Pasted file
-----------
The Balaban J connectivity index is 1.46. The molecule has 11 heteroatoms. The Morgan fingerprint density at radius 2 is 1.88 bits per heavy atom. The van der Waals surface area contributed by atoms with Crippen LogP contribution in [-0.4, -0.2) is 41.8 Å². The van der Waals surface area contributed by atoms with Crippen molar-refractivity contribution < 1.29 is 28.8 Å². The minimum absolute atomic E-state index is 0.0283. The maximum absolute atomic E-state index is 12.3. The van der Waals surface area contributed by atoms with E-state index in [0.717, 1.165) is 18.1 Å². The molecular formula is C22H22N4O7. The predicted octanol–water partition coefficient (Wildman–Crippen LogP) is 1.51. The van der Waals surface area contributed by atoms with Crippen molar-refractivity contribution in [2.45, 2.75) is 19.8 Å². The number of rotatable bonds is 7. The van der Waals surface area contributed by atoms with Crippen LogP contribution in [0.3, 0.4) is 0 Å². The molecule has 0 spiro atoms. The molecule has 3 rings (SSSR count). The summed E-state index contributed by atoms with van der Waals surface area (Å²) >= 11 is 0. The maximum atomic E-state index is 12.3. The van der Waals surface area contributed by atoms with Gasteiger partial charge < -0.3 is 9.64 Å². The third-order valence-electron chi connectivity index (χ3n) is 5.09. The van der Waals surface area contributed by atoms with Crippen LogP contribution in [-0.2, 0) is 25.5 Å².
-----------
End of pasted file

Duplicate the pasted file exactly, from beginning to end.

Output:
The Balaban J connectivity index is 1.46. The molecule has 11 heteroatoms. The Morgan fingerprint density at radius 2 is 1.88 bits per heavy atom. The van der Waals surface area contributed by atoms with Crippen LogP contribution in [-0.4, -0.2) is 41.8 Å². The van der Waals surface area contributed by atoms with Crippen molar-refractivity contribution < 1.29 is 28.8 Å². The minimum absolute atomic E-state index is 0.0283. The maximum absolute atomic E-state index is 12.3. The van der Waals surface area contributed by atoms with E-state index in [0.717, 1.165) is 18.1 Å². The molecular formula is C22H22N4O7. The predicted octanol–water partition coefficient (Wildman–Crippen LogP) is 1.51. The van der Waals surface area contributed by atoms with Crippen molar-refractivity contribution in [2.45, 2.75) is 19.8 Å². The number of rotatable bonds is 7. The van der Waals surface area contributed by atoms with Crippen LogP contribution in [0.3, 0.4) is 0 Å². The molecule has 0 spiro atoms. The molecule has 3 rings (SSSR count). The summed E-state index contributed by atoms with van der Waals surface area (Å²) >= 11 is 0. The maximum atomic E-state index is 12.3. The van der Waals surface area contributed by atoms with Gasteiger partial charge < -0.3 is 9.64 Å². The third-order valence-electron chi connectivity index (χ3n) is 5.09. The van der Waals surface area contributed by atoms with Crippen LogP contribution in [-0.2, 0) is 25.5 Å².